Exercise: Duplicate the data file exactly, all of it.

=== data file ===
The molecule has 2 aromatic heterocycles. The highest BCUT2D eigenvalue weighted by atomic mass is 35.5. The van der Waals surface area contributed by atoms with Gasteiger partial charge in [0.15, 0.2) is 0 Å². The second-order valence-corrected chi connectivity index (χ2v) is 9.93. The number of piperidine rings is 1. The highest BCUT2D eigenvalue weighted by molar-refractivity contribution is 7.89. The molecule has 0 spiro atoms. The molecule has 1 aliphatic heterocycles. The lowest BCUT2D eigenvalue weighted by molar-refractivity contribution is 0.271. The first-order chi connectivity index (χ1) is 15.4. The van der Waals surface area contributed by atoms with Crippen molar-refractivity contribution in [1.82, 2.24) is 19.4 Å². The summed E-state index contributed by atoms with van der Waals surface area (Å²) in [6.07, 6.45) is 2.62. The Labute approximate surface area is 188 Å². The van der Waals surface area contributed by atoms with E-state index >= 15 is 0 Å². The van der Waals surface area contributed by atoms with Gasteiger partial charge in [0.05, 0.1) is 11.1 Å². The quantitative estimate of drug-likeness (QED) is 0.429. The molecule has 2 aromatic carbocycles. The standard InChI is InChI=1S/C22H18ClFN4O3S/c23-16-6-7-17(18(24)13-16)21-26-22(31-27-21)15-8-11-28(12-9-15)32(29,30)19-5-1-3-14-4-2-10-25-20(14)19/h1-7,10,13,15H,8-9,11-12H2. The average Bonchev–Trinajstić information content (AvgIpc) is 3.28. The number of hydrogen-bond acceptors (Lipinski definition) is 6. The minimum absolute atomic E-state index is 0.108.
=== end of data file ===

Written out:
The molecule has 2 aromatic heterocycles. The highest BCUT2D eigenvalue weighted by atomic mass is 35.5. The van der Waals surface area contributed by atoms with Gasteiger partial charge in [0.15, 0.2) is 0 Å². The second-order valence-corrected chi connectivity index (χ2v) is 9.93. The number of piperidine rings is 1. The highest BCUT2D eigenvalue weighted by molar-refractivity contribution is 7.89. The molecule has 0 spiro atoms. The molecule has 1 aliphatic heterocycles. The lowest BCUT2D eigenvalue weighted by molar-refractivity contribution is 0.271. The first-order chi connectivity index (χ1) is 15.4. The van der Waals surface area contributed by atoms with Crippen molar-refractivity contribution in [1.82, 2.24) is 19.4 Å². The summed E-state index contributed by atoms with van der Waals surface area (Å²) in [6.07, 6.45) is 2.62. The Labute approximate surface area is 188 Å². The van der Waals surface area contributed by atoms with E-state index >= 15 is 0 Å². The van der Waals surface area contributed by atoms with Gasteiger partial charge in [0.05, 0.1) is 11.1 Å². The quantitative estimate of drug-likeness (QED) is 0.429. The molecule has 2 aromatic carbocycles. The standard InChI is InChI=1S/C22H18ClFN4O3S/c23-16-6-7-17(18(24)13-16)21-26-22(31-27-21)15-8-11-28(12-9-15)32(29,30)19-5-1-3-14-4-2-10-25-20(14)19/h1-7,10,13,15H,8-9,11-12H2. The average Bonchev–Trinajstić information content (AvgIpc) is 3.28. The number of hydrogen-bond acceptors (Lipinski definition) is 6. The minimum absolute atomic E-state index is 0.108.